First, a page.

Pelvic inflammatory disease
What is pelvic inflammatory disease?
Pelvic inflammatory disease (PID) is produced by a type of bacteria found in several sexually transmitted diseases, such as gonorrhea and chlamydia. In some instances, PID develops from bacteria that have moved through the vagina and the cervix by way of an intrauterine device (IUD).
PID can affect your uterus, fallopian tubes and/or ovaries. It can cause pelvic adhesions and scar tissue that grows between internal organs, causing constant pelvic pain and the possibility of an ectopic pregnancy (the fertilized egg becomes implanted outside the uterus). If left untreated, infertility can occur. PID is currently the chief cause of female infertility. PID can also lead to chronic infection if it is not addressed. In addition, if PID is not caught early on, inflammation of the walls of the abdominal and pelvic cavity could occur.
At Northwell Health, we work as a team to uncover the most sustainable treatment option possible for you, which means overcoming every medical obstacle in our path. During pelvic inflammatory disease treatment, abscess collections (collections of pus that build up within the tissue of the body) can occur. Instead of putting you through a surgical procedure to drain these abnormalities, we work with our interventional radiologists to deliver you the most convenient and seamless solution. We believe in internal collaboration that gives you a thorough and smooth treatment.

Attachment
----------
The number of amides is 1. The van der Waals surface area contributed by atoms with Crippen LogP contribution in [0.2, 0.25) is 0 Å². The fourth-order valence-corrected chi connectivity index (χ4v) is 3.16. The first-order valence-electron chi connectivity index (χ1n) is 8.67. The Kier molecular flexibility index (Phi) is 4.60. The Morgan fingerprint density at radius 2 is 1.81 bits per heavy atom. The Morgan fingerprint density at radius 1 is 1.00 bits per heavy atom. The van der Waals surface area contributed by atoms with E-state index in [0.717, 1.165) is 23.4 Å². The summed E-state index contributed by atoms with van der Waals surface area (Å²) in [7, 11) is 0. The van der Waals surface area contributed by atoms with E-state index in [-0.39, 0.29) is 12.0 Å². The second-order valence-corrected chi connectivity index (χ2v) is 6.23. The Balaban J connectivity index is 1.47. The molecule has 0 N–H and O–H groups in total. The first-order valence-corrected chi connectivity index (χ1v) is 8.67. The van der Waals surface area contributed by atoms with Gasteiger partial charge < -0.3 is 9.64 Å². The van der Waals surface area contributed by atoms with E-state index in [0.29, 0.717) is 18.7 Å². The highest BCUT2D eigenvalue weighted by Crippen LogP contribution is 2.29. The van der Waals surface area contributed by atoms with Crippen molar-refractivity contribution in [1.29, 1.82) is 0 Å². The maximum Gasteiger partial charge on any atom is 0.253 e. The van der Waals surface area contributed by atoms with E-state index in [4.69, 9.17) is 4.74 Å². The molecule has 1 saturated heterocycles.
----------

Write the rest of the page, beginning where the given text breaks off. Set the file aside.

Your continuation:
Although every individual could experience different symptoms, the most common include:
- Pain and tenderness in lower abdomen
- Pelvic discomfort
- Foul-smelling vaginal discharge
- Pain during urination
- Abdominal pain in the upper right area
- Pain during sexual intercourse
Symptoms could be mild enough for the condition to go unnoticed. In addition, the symptoms of pelvic inflammatory disease could mimic other medical problems. Our gynecologists will perform a thorough medical history, a physical exam, a pelvic exam and other diagnostic approaches to determine if PID is present.
Women under the age of 25 who are sexually active have the greatest risk of getting PID through sexually transmitted bacteria; however, women of any age can develop the disease. Women who have an intrauterine device (IUD) are also at an elevated risk.
How is it diagnosed?
In order to diagnose pelvic inflammatory disease, we assess your symptoms and your medical history to ensure we give you the individual care your condition requires. Other common tests include:
- Endometrial biopsy—A small piece of your uterine lining is extracted for testing
- Laparoscopy—Your doctor injects a thin camera into a small incision in your abdomen to get a better view of your pelvic organs
Treatment for PID depends on the severity of your condition. If your condition is mild, we will recommend outpatient care. For more severe cases, your doctor will administer IV antibiotics. Several tests will be conducted to rule out other possible health complications, such as appendicitis.